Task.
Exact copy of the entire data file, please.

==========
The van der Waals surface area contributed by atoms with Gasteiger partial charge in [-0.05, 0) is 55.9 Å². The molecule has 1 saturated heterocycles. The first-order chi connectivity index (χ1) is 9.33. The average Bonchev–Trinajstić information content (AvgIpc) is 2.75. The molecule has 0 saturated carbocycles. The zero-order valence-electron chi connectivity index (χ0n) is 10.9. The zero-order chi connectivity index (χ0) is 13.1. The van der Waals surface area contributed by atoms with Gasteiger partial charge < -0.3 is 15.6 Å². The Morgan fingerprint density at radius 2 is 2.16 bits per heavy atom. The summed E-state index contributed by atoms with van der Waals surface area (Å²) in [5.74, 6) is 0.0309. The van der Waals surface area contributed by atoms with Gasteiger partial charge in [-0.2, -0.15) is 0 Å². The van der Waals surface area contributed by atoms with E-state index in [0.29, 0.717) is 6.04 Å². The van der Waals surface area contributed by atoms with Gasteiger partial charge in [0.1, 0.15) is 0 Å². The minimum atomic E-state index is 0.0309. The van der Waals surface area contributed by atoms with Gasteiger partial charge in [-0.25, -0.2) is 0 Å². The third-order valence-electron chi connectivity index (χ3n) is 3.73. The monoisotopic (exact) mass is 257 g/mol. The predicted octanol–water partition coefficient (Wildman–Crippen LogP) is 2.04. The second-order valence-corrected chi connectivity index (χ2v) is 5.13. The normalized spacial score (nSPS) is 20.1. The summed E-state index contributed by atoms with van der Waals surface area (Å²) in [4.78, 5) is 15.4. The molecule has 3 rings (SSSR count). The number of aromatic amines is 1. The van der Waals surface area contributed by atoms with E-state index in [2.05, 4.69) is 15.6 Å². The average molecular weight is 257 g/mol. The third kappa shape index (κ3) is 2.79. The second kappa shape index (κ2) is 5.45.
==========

The van der Waals surface area contributed by atoms with Gasteiger partial charge in [-0.05, 0) is 55.9 Å². The molecule has 1 saturated heterocycles. The first-order chi connectivity index (χ1) is 9.33. The average Bonchev–Trinajstić information content (AvgIpc) is 2.75. The molecule has 0 saturated carbocycles. The zero-order valence-electron chi connectivity index (χ0n) is 10.9. The zero-order chi connectivity index (χ0) is 13.1. The van der Waals surface area contributed by atoms with Gasteiger partial charge < -0.3 is 15.6 Å². The Morgan fingerprint density at radius 2 is 2.16 bits per heavy atom. The summed E-state index contributed by atoms with van der Waals surface area (Å²) in [5.74, 6) is 0.0309. The van der Waals surface area contributed by atoms with Gasteiger partial charge in [-0.2, -0.15) is 0 Å². The van der Waals surface area contributed by atoms with E-state index in [0.29, 0.717) is 6.04 Å². The van der Waals surface area contributed by atoms with Gasteiger partial charge in [0.1, 0.15) is 0 Å². The minimum atomic E-state index is 0.0309. The van der Waals surface area contributed by atoms with Gasteiger partial charge in [-0.25, -0.2) is 0 Å². The third-order valence-electron chi connectivity index (χ3n) is 3.73. The monoisotopic (exact) mass is 257 g/mol. The predicted octanol–water partition coefficient (Wildman–Crippen LogP) is 2.04. The second-order valence-corrected chi connectivity index (χ2v) is 5.13. The normalized spacial score (nSPS) is 20.1. The summed E-state index contributed by atoms with van der Waals surface area (Å²) in [4.78, 5) is 15.4. The molecule has 3 rings (SSSR count). The number of aromatic amines is 1. The van der Waals surface area contributed by atoms with E-state index in [2.05, 4.69) is 15.6 Å². The average molecular weight is 257 g/mol. The third kappa shape index (κ3) is 2.79. The second kappa shape index (κ2) is 5.45.